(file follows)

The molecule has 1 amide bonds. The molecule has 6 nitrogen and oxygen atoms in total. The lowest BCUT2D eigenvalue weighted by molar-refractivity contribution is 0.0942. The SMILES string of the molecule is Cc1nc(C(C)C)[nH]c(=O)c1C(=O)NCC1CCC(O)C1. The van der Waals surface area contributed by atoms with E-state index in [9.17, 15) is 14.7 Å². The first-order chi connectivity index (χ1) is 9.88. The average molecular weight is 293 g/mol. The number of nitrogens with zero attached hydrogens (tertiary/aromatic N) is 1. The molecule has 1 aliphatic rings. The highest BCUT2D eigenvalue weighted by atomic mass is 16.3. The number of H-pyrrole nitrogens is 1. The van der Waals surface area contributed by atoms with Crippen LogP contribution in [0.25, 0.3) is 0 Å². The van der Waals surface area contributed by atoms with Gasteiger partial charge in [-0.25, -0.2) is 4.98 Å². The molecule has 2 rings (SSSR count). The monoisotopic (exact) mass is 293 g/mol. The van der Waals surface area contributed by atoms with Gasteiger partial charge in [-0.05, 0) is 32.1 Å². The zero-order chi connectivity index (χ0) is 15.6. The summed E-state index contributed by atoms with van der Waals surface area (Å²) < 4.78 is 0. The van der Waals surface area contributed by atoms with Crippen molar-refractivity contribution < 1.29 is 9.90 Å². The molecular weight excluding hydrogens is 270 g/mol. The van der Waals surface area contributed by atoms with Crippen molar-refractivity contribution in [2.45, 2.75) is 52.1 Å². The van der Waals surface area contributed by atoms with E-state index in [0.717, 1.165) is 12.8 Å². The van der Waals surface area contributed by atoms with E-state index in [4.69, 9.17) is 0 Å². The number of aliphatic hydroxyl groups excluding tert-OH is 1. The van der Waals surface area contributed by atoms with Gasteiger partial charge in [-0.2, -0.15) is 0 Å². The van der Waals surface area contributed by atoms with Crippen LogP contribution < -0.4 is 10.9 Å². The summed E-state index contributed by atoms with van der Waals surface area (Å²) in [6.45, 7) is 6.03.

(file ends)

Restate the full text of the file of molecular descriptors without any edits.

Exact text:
The molecule has 1 amide bonds. The molecule has 6 nitrogen and oxygen atoms in total. The lowest BCUT2D eigenvalue weighted by molar-refractivity contribution is 0.0942. The SMILES string of the molecule is Cc1nc(C(C)C)[nH]c(=O)c1C(=O)NCC1CCC(O)C1. The van der Waals surface area contributed by atoms with E-state index in [9.17, 15) is 14.7 Å². The first-order chi connectivity index (χ1) is 9.88. The average molecular weight is 293 g/mol. The number of nitrogens with zero attached hydrogens (tertiary/aromatic N) is 1. The molecule has 1 aliphatic rings. The highest BCUT2D eigenvalue weighted by atomic mass is 16.3. The number of H-pyrrole nitrogens is 1. The van der Waals surface area contributed by atoms with Crippen LogP contribution in [0.25, 0.3) is 0 Å². The van der Waals surface area contributed by atoms with Gasteiger partial charge in [-0.25, -0.2) is 4.98 Å². The molecule has 2 rings (SSSR count). The monoisotopic (exact) mass is 293 g/mol. The van der Waals surface area contributed by atoms with Gasteiger partial charge in [-0.05, 0) is 32.1 Å². The zero-order chi connectivity index (χ0) is 15.6. The summed E-state index contributed by atoms with van der Waals surface area (Å²) < 4.78 is 0. The van der Waals surface area contributed by atoms with Crippen molar-refractivity contribution < 1.29 is 9.90 Å². The molecular weight excluding hydrogens is 270 g/mol. The van der Waals surface area contributed by atoms with Crippen molar-refractivity contribution in [2.45, 2.75) is 52.1 Å². The van der Waals surface area contributed by atoms with E-state index in [0.717, 1.165) is 12.8 Å². The van der Waals surface area contributed by atoms with E-state index in [4.69, 9.17) is 0 Å². The number of aliphatic hydroxyl groups excluding tert-OH is 1. The van der Waals surface area contributed by atoms with Gasteiger partial charge in [-0.2, -0.15) is 0 Å². The van der Waals surface area contributed by atoms with Crippen LogP contribution < -0.4 is 10.9 Å². The summed E-state index contributed by atoms with van der Waals surface area (Å²) in [6.45, 7) is 6.03.